A principle of this invention is to use two kinds of springs, one of which is different in elastic modulus from the other, so that the component FX of the Force F applied to the piston 109 can be small in comparison with the component FZ thereof. Namely, the interference between the springs is decreased.
Referring to FIG. 3, a casing 300 with an opening 301 through which a member 302 is inserted into the casing 300, is securely fixed to a drive shaft 303. Arms 304 of a holding mechanism are pivoted to the member 302 which is fixed to a supporting plate 305. The arms 304 hold a first member 306 such as a piston which is to be assembled to a second member such as a cylinder. A detector 307 for detecting displacement or deflection of the supporting plate 305 from the drive shaft 303 is provided at a position being spaced from and facing to the supporting plate 305 in the casing 300. The supporting plate 305 is movably supported by side wall portion 308 of the casing 300 through springs 309 and 310, and sliders 311 and 312 through bearings 313 and 314, whereby the supporting plate 305 can be movable in the direction perpendicular to the axial direction of the drive shaft 303. The strength of the springs 309 and 310 may be so designed that the supporting plate 305 is shifted to the center position against a friction force due to the bearings 313 and 314 when the assembling operation for the piston and the cylinder has finished. In addition, the sliders 311 and 312 are placed on lower wall 315 through cylinders 316 and 317, and are supported by springs 318 and 319, whereby the supporting plate 305 can be movable in the axial direction of the drive shaft 303. Although the two pairs of springs 309 and 310, and 318 and 319 placed on the X- and Z- coordinates plane are shown in FIG. 3, it is needless to say that the respective pair of springs (not shown) can be placed on the Y- and Z- coordinates plane.
In the instant embodiment, the four springs arranged at right angles with respect to the axial direction of the drive shaft 303 and the four springs arranged parallel with the axial direction of the drive shaft 303 have been described, but this invention is not limited to these arrangements. Three springs, for instance, may be utilized in order to movably support the supporting plate 305 in the direction perpendicular to the axial direction of the drive shaft 303, each of which is placed on a position shifted by 120° from each other, as well as three springs, for instance may be utilized in order to movably support the supporting plate 305 in the axial direction of the drive shaft 303.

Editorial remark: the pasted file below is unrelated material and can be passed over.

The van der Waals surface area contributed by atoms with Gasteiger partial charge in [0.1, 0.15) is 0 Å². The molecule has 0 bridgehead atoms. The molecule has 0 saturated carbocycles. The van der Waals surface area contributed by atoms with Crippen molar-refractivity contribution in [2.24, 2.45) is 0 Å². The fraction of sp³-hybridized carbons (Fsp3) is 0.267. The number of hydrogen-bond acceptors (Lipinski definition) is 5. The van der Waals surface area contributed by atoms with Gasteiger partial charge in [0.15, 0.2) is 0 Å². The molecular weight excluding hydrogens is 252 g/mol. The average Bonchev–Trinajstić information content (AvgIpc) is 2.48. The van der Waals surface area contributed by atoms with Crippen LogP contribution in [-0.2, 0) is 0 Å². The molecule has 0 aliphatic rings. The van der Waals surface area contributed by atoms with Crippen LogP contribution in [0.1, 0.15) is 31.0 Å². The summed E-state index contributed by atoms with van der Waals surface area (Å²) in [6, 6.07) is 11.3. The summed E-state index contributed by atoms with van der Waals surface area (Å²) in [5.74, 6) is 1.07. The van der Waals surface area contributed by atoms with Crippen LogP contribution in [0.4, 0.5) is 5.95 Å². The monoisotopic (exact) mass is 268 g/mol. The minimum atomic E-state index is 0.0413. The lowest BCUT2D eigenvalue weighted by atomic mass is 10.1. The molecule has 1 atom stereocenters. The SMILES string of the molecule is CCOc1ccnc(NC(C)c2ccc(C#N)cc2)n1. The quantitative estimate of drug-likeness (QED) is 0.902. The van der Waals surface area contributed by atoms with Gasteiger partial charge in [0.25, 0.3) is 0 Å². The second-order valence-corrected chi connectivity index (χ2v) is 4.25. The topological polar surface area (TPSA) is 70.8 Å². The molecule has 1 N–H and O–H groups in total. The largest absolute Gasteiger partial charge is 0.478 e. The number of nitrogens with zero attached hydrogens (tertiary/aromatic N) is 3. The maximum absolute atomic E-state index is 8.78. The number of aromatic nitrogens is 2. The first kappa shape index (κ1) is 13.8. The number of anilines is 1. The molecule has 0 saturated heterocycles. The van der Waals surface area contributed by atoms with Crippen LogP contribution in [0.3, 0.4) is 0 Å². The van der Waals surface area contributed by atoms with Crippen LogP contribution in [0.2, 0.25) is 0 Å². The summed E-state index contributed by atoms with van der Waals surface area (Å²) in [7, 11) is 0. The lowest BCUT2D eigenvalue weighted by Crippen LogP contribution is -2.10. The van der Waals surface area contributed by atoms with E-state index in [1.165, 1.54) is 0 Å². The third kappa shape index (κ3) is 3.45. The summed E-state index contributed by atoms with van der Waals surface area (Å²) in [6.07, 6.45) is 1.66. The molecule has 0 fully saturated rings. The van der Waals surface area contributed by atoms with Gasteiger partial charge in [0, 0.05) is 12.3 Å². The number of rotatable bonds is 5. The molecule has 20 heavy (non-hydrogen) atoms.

Referring now to FIGS. 4, 5 and 6, the construction of the holding apparatus of this invention will be explained in more detail. For easy understanding, the sectional view taken along lines IV--IV of FIGS. 5 and 6 is shown in FIG. 4. A casing 400 comprises an upper wall 401, a lower wall 402 with an opening 405 and a side wall 403. A drive shaft 404 is securely fixed to the upper wall 401 of the casing 400. A supporting plate 406 is securely fixed to a member 407 which is connected with a holding mechanism and is inserted into the casing 400 through the opening 405. The supporting plate 406 provides four cut portions 408 as shown in FIG. 5. Four coil springs 409 are placed in the cut portions 408, respectively, each of which is connected at one end thereof with the supporting plate therein. The respective other ends of the springs 409 are connected to respective screws 410 provided within the side wall 403 in order to adjust the strength of the springs 409, whereby the supporting plate 406 can be movable in the direction perpendicular to the axial direction of the drive shaft 404, the center axis of which is placed in registration with the center axis thereof. Further, the supporting plate 406 provides hole portions 411 and pieces 412 such as iron embeded therein. Detectors 414 for detecting the deflection of the supporting plate 406 from the drive shaft 404 are placed in the upper wall 401 and at the each position corresponding to the each piece 412, each of which comprises a permanent magnet 415 and a Hall element 416 such as a conventional Hall detector. The deflection of the supporting plate 406 is detected by the change of the magnetic flax through the Hall element 416 when the gap between the supporting plate 406 and the Hall element 416 is changed.
The combination of each hole portion 411 and each projection 413 placed on the inner surface of the upper wall 401 operates to prevent the supporting plate 406 from deflecting over the predetermined deflection which depends on the sensitivity of the detector 414. In this embodiment, the gap between the hole portion 411 and the projection 413 is a range of 1.0˜1.5 mm.
The supporting plate 406 is supported by sliders 417 through bearings 418. The respective sliders 417 are coupled with respective cylinders 419 placed on the lower wall 402 in such a manner that each slider 417 can be slid in each cylinder, and are supported by respective coil springs 420 which are coupled with respective screws 421, whereby the supporting plate 406 can be movable in the axial direction of the drive shaft 404. Each screw 421 is provided within the lower wall 402 in order to adjust the strength of the respective springs 420.